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Hour Meter for a Jeep Engine


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#1 RareCJ8

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Posted 22 March 2014 - 11:58 AM

Most industrial and farm equipment  use hour meters to gauge engine services, etc.  Our 4x4 engines  have greater run time than miles.  Me thinks why not on the Scrambler?  New engine, so timely oil changes is important.  We do a lot of idling on trail, winching, welding, etc.. 

 

Looking at something like this, but maybe smaller

 

 

 

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#2 Moses Ludel

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Posted 22 March 2014 - 04:24 PM

What a great idea and premise, RareCJ8.  Dirt motorcycles and off-road/heavy equipment are always serviced by "hours run".  (No meter on a motorcycle, though, so this gets speculative.  Industrial, construction and ag equipment does use an hour meter.)  Your approach is accurate and, as you note, accounts for idling, rock crawling time and even the time you're onboard welding!

 

If you hook to an ignition/run time lead that feeds only when the engine is running, you'll have a very accurate read on engine run time!  Keep us posted...

 

Moses



#3 RareCJ8

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Posted 22 March 2014 - 05:45 PM

next Q:

 

how correlate run time with the so-called 3000 miles?


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#4 Moses Ludel

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Posted 22 March 2014 - 07:33 PM

Establish a "rule of thumb".  For a highway use model, I would use a 60 mph cruise speed baseline...3000/60 = 50 hours.  How's that sound?

 

Take into account usage and load.  Rock crawling at 10 mph all summer would certainly warrant an oil change!  Otherwise, you would be subjecting the engine to 300 hours of torture to accumulate "3000 miles", way too long between changes. 

 

If you're running synthetic oil, I've always changed Mobil 1 by the oil's coloration: mocha brown is time for a change.  Change the oil filter and oil at 50 hours maximum.  A new oil filter and top-off at 25 hours would make sense under severe driving conditions, with the full oil-and-filter change at no more than the 50 total hour point.  Filters are cheap insurance, a case of Mopar OE type oil filters would be practical. 

 

Moses



#5 RareCJ8

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Posted 22 March 2014 - 09:33 PM

Good points. I will do this for point of reference. Makes good sense because the engine sees a lot of work. It's the lifeblood of a rig. Will update as we incorporate into the heep.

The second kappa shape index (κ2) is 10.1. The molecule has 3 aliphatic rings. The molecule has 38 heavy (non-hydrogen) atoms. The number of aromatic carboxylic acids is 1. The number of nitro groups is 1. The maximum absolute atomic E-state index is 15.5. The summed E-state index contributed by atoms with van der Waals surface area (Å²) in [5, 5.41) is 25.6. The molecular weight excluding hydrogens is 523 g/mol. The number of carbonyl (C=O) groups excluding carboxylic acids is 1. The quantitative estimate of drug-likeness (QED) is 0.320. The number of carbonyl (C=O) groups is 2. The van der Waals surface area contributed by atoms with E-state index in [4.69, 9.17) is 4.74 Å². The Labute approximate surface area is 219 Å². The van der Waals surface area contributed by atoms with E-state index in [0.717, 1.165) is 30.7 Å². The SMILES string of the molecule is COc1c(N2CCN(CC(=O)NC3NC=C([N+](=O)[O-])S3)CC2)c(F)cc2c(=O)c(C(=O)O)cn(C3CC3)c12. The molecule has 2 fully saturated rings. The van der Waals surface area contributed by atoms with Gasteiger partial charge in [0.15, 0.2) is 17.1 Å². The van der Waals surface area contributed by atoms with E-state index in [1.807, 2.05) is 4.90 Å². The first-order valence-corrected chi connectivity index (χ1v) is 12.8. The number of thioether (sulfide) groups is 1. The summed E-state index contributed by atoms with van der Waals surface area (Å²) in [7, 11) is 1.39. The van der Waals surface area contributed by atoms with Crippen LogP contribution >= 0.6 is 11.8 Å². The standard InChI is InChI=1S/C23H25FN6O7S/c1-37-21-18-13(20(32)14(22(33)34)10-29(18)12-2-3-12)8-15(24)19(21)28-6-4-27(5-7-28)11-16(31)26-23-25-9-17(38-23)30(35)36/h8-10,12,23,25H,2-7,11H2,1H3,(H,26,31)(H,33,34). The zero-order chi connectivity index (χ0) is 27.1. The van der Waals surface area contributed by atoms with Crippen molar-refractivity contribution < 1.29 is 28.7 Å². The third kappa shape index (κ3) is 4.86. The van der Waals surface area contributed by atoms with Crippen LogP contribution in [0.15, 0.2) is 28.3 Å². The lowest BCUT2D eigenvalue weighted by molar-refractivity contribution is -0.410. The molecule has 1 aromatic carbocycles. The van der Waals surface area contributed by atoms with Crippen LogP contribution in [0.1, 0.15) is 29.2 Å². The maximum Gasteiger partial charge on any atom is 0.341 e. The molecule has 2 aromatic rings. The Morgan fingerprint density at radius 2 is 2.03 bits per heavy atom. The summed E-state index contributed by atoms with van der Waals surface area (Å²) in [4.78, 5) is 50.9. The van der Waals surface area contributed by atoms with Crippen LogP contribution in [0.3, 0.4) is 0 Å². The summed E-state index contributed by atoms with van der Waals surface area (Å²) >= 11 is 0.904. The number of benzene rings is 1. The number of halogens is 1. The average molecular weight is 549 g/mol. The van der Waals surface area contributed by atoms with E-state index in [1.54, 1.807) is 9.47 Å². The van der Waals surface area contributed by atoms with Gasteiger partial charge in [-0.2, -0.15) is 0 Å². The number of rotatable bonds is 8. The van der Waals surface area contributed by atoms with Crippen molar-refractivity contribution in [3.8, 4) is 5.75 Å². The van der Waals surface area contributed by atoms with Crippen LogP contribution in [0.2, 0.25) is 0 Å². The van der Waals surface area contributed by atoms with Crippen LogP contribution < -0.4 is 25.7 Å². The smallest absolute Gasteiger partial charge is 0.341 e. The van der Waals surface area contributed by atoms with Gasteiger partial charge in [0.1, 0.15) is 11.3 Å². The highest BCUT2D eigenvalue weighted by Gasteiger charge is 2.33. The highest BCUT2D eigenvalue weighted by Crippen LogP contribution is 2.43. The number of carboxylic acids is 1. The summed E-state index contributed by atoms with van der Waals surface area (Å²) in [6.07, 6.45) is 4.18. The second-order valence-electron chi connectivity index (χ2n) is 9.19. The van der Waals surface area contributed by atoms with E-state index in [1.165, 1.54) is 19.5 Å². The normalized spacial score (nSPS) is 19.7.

Thanks Moses for yr support.

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#6 Moses Ludel

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Posted 23 March 2014 - 08:09 AM

You're welcome, RareCJ8!  Keep us posted, this hour meter idea makes great sense for a trail 4x4 vehicle.  I gazed at hour meters for years as a heavy equipment operator, and the meters provided a valuable tool.  Your lifeblood comment is real!   

s

Synthetic oil provides a wider margin of oil protection; however, the oil filter needs attention.  Many overlook the fact that an oil filter will bypass when clogged.  Factory recommended 7,500 mile oil change intervals with tiny oil filters makes no sense at all.  You cannot tell when the filter bypasses, so why run the risk?

 

On our vehicles with Mobil 1, which I started using in the early 'nineties, the oil color approach worked well.  Engines like the '87 Suburban K2500's 350 V-8 with TBI would easily go 10,000-12,000 miles (highway use) on a crankcase of Mobil 1 oil, with oil filter changes and top-off with Mobil 1 (replenishes the oil's additives in the process) each 3,000-3,500 miles.  On the carbureted '86 K2500 Suburban with Federal emissions and an unrestricted carburetor, the oil change interval would be much sooner when we pulled a trailer—more like an oil change right after each hard tow, according to oil color!  This, again, was determined by oil coloration, mocha to dark mocha being the limit.  I also used deeper "truck" application oil filters for added surface area and capacity.  (You could do this on small-block Chevy V-8s with the vertical oil filter design.)

 

That method worked for me.  Your hard trail use CJ8 Scrambler is a totally different scenario.  The hour meter is the only sensible monitor.

 

Moses




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